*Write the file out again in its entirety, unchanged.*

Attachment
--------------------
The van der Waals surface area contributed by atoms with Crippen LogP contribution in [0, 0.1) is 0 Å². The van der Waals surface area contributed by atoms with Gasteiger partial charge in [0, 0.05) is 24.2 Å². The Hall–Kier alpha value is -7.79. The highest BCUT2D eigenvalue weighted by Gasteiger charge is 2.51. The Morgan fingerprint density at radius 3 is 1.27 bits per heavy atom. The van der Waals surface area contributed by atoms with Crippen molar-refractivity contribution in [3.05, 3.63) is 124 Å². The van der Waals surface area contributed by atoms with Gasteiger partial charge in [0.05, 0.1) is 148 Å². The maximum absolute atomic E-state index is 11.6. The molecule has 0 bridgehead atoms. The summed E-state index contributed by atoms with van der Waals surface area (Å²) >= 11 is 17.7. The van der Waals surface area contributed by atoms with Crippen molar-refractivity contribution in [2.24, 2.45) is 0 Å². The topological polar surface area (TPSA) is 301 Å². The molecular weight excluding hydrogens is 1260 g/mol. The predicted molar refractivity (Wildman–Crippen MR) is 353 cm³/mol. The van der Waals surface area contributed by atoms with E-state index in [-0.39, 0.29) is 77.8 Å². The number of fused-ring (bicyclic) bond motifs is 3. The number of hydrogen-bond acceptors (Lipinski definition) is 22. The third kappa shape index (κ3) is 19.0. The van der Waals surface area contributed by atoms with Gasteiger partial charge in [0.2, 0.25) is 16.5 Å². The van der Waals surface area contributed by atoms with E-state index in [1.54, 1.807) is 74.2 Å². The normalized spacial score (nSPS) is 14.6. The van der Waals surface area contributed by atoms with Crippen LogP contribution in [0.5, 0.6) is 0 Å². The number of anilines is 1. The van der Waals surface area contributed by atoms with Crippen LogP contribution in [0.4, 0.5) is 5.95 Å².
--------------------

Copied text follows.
The van der Waals surface area contributed by atoms with Crippen LogP contribution in [0, 0.1) is 0 Å². The van der Waals surface area contributed by atoms with Gasteiger partial charge in [0, 0.05) is 24.2 Å². The Hall–Kier alpha value is -7.79. The highest BCUT2D eigenvalue weighted by Gasteiger charge is 2.51. The Morgan fingerprint density at radius 3 is 1.27 bits per heavy atom. The van der Waals surface area contributed by atoms with Crippen molar-refractivity contribution in [3.05, 3.63) is 124 Å². The van der Waals surface area contributed by atoms with Gasteiger partial charge in [0.05, 0.1) is 148 Å². The maximum absolute atomic E-state index is 11.6. The molecule has 0 bridgehead atoms. The summed E-state index contributed by atoms with van der Waals surface area (Å²) >= 11 is 17.7. The van der Waals surface area contributed by atoms with Crippen molar-refractivity contribution in [2.24, 2.45) is 0 Å². The topological polar surface area (TPSA) is 301 Å². The molecular weight excluding hydrogens is 1260 g/mol. The predicted molar refractivity (Wildman–Crippen MR) is 353 cm³/mol. The van der Waals surface area contributed by atoms with E-state index in [-0.39, 0.29) is 77.8 Å². The number of fused-ring (bicyclic) bond motifs is 3. The number of hydrogen-bond acceptors (Lipinski definition) is 22. The third kappa shape index (κ3) is 19.0. The van der Waals surface area contributed by atoms with Gasteiger partial charge in [0.2, 0.25) is 16.5 Å². The van der Waals surface area contributed by atoms with E-state index in [1.54, 1.807) is 74.2 Å². The normalized spacial score (nSPS) is 14.6. The van der Waals surface area contributed by atoms with Crippen LogP contribution in [0.5, 0.6) is 0 Å². The number of anilines is 1. The van der Waals surface area contributed by atoms with Crippen LogP contribution in [0.4, 0.5) is 5.95 Å².